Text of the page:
• Paying off a loan: A second mortgage can give you the chance to pay off a loan with a high interest rate and potentially save hundreds or even thousands of dollars.
  • Funding home improvements: If you want to remodel your kitchen or add a deck, a second mortgage can allow you to do so.
  • Paying for big purchases: Whether you’d like to go on a vacation, buy new furniture or do anything else that requires a lot of cash, a second mortgage is a viable option. You can use it to pay for a big purchase you may not be able to afford otherwise.
  • Navigating a financial emergency: In the event your car breaks down or your child requires a last-minute medical treatment, a second mortgage can save the day.

Who Is Eligible For A Second Mortgage?

Every lender has their own specific set of requirements for a second mortgage. In most cases, however, they include:

  • Proof of employment and income
  • At least 20% equity in your home
  • Minimum credit score of 620
  • Debt-to-income ratio (the portion of your income that goes toward debt) below 43%

Things To Consider When Getting A Second Mortgage

There’s no denying that a second mortgage offers some great advantages. However, just like with any financial product, there are some consequences you should bear in mind before you take one out.

When you opt for a second mortgage, you put your home on the line because your lender will take your home via foreclosure if you stop making payments. Also, a second mortgage can be expensive when you factor in interest, closing costs and fees. In addition, it may put more strain on your income. If you lose your job or face an unexpected medical bill, you could end up in some serious debt.

While these risks aren’t necessarily reasons to avoid a second mortgage, they are certainly important to consider.

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Understanding How A Second Mortgage Works Through An Example

The best way to understand how a second mortgage truly works is with an example. Let’s say Jordan and Sammy own a home worth $250,000 (their initial mortgage amount was for $200,00, but their home has appreciated in value). They have a 30-year mortgage with an annual percentage rate (APR) of 3.4%. They have just $75,000 dollars still to pay down from their initial mortgage’s balance, and they have both received several raises since they bought their home. Their credit scores are excellent and they are feeling very comfortable financially.

When they speak to their lender about a home equity loan, the lender tells them that they can borrow up to 85% of their home’s value minus the amount remaining on their mortgage. That means they can borrow $212,500 (85% of 250,00) - $75,000, or $137,500. Their lender offers them an APR of 5.6% (currently a fairly standard rate for a home equity loan), on that loan.

Jordan and Sammy take the deal as a 15-year fixed-rate mortgage and use $125,000 of the loan to build a major addition onto their home and $12,000 to pay off higher-rate debt.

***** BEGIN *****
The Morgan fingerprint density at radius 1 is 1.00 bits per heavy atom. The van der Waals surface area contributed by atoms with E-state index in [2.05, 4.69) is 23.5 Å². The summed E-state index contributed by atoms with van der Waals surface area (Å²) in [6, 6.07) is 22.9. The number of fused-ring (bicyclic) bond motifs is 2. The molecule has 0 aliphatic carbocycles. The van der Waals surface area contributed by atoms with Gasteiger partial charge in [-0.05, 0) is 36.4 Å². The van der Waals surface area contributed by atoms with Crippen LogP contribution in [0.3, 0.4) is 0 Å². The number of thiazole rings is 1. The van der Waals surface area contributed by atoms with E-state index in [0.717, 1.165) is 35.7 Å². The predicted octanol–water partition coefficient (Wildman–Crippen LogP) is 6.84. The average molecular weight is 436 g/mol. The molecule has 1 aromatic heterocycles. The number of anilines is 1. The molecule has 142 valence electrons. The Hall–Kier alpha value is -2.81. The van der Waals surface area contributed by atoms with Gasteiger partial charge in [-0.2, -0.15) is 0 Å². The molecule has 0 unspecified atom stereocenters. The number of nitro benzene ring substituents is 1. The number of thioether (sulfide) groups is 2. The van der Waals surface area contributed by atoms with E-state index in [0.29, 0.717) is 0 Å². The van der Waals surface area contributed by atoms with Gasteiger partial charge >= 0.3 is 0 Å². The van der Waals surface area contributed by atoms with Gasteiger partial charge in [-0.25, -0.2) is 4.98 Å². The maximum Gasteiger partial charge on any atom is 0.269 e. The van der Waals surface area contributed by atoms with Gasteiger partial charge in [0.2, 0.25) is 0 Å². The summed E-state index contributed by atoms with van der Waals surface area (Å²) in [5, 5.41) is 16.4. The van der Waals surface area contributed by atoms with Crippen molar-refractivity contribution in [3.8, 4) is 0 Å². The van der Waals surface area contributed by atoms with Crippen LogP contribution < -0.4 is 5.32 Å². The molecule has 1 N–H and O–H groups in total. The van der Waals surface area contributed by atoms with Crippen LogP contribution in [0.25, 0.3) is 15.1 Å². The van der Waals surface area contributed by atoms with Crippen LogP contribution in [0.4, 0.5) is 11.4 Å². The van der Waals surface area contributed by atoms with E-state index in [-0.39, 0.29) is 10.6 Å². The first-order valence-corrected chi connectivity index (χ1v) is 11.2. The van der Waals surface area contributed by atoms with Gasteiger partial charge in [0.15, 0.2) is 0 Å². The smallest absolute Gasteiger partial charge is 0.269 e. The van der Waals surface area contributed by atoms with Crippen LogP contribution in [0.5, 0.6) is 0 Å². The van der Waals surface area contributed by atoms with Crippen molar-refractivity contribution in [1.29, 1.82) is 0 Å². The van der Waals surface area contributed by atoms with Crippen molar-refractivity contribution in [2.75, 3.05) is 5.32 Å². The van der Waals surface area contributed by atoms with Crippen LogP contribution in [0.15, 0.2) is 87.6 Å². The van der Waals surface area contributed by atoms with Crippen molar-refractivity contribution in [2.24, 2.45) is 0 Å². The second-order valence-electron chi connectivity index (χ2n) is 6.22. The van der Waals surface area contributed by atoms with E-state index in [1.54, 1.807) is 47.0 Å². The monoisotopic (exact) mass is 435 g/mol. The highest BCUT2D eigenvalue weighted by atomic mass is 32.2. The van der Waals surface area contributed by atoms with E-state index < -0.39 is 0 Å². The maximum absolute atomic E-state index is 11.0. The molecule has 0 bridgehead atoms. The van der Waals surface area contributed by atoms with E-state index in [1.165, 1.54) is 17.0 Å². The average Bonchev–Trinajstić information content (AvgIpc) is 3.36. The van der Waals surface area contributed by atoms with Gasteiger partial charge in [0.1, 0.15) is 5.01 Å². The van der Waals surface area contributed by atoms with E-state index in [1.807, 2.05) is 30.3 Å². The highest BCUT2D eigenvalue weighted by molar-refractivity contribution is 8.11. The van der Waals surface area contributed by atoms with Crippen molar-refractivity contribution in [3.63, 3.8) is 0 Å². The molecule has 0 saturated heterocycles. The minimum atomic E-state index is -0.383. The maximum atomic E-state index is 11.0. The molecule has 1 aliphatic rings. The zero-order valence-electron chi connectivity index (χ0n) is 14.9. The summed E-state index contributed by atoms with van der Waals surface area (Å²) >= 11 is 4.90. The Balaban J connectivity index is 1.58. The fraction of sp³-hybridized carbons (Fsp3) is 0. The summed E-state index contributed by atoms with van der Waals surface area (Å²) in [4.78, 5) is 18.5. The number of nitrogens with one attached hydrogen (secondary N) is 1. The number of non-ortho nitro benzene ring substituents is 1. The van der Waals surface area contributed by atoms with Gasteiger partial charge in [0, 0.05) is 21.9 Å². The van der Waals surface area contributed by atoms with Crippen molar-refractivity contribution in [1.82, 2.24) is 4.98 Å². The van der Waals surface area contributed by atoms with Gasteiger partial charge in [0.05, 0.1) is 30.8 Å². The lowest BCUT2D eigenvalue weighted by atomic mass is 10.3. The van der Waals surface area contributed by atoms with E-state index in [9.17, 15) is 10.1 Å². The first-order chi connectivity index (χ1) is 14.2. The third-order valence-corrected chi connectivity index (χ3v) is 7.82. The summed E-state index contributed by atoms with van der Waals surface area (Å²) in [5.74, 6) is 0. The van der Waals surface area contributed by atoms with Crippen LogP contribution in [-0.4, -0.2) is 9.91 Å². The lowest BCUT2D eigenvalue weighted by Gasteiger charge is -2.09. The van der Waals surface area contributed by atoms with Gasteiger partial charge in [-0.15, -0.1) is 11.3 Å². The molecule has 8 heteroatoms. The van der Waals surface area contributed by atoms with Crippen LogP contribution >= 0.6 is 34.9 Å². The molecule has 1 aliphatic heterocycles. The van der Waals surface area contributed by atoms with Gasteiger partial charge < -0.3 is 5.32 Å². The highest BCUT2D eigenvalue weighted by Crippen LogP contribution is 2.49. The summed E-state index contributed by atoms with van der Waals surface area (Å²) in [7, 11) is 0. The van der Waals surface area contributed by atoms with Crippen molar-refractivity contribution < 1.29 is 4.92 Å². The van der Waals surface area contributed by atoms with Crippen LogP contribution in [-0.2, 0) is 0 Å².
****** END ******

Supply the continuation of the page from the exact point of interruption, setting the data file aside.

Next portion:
They are now paying two mortgages: their first mortgage, with a payment of $887 per month, and a second mortgage, with a payment of $1,131 per month. Their total monthly payments have gone from $887 to 2,018.

Assuming Jordan and Sammy take the full 15 years to repay their home equity loan, at an APR of 5.6%, the loan for $137,000 will cost them $202,803. That’s an expensive loan! And it might be even more expensive than it seems if you consider the fact that they could have instead been putting more money into their first mortgage to pay it off early.

It’s possible that the addition they built onto their home will help them sell it for substantially more money, and there’s always comfort and quality of life to consider, but some might say that this second mortgage was not a financially savvy move for Jordan and Sammy.

How To Get A Second Mortgage

If you’re interested in a second mortgage, follow these steps:

  • Take a close look at your financial situation: Find out your credit score, then calculate your DTI and whether you can afford to take on additional debt.
  • Figure out how much home equity you have: Subtract your mortgage balance from the current market value of your home.
  • Determine the type of second mortgage you’d like: Are you interested in a home equity loan or a HELOC? The answer will depend on whether you prefer a lump sum of money or a revolving line of credit.
  • Shop around: Do some research to find lenders that offer your second mortgage of choice. Banks, credit unions and online lenders are all good places to look.
  • Speak to a Home Loan Expert: [note: link changed] Once you’ve found an option or two that meets your budget and needs, it’s a good idea to consult a Home Loan Expert. They can answer any questions you may have and ensure you’re making a smart decision.

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Andrew Dehan

Andrew Dehan is a professional writer who writes about real estate and homeownership. He is also a published poet, musician and nature-lover. He lives in metro Detroit with his wife, daughter and dogs.